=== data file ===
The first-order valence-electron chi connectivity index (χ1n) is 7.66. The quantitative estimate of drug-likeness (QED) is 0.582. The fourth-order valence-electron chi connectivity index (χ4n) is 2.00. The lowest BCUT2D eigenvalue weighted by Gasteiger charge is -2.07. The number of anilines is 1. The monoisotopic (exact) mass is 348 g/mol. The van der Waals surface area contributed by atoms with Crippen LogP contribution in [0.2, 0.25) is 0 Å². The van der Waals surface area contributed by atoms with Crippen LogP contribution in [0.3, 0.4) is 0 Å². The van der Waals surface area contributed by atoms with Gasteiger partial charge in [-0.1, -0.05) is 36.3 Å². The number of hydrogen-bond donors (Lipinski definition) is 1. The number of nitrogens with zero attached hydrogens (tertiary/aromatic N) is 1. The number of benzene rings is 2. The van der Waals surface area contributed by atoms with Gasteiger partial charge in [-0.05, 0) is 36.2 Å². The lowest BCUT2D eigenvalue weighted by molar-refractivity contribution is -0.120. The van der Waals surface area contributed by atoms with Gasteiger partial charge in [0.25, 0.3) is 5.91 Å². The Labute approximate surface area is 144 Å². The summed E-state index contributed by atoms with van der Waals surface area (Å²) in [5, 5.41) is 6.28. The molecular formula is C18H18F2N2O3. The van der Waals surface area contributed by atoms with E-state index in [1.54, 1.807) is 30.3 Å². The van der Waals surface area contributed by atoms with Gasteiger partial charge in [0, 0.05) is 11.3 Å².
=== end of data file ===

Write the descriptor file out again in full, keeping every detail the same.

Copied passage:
The first-order valence-electron chi connectivity index (χ1n) is 7.66. The quantitative estimate of drug-likeness (QED) is 0.582. The fourth-order valence-electron chi connectivity index (χ4n) is 2.00. The lowest BCUT2D eigenvalue weighted by Gasteiger charge is -2.07. The number of anilines is 1. The monoisotopic (exact) mass is 348 g/mol. The van der Waals surface area contributed by atoms with Crippen LogP contribution in [0.2, 0.25) is 0 Å². The van der Waals surface area contributed by atoms with Crippen LogP contribution in [0.3, 0.4) is 0 Å². The van der Waals surface area contributed by atoms with Gasteiger partial charge in [-0.1, -0.05) is 36.3 Å². The number of hydrogen-bond donors (Lipinski definition) is 1. The number of nitrogens with zero attached hydrogens (tertiary/aromatic N) is 1. The number of benzene rings is 2. The van der Waals surface area contributed by atoms with Gasteiger partial charge in [-0.05, 0) is 36.2 Å². The lowest BCUT2D eigenvalue weighted by molar-refractivity contribution is -0.120. The van der Waals surface area contributed by atoms with Gasteiger partial charge in [0.25, 0.3) is 5.91 Å². The Labute approximate surface area is 144 Å². The summed E-state index contributed by atoms with van der Waals surface area (Å²) in [5, 5.41) is 6.28. The molecular formula is C18H18F2N2O3. The van der Waals surface area contributed by atoms with E-state index in [1.54, 1.807) is 30.3 Å². The van der Waals surface area contributed by atoms with Gasteiger partial charge in [0, 0.05) is 11.3 Å².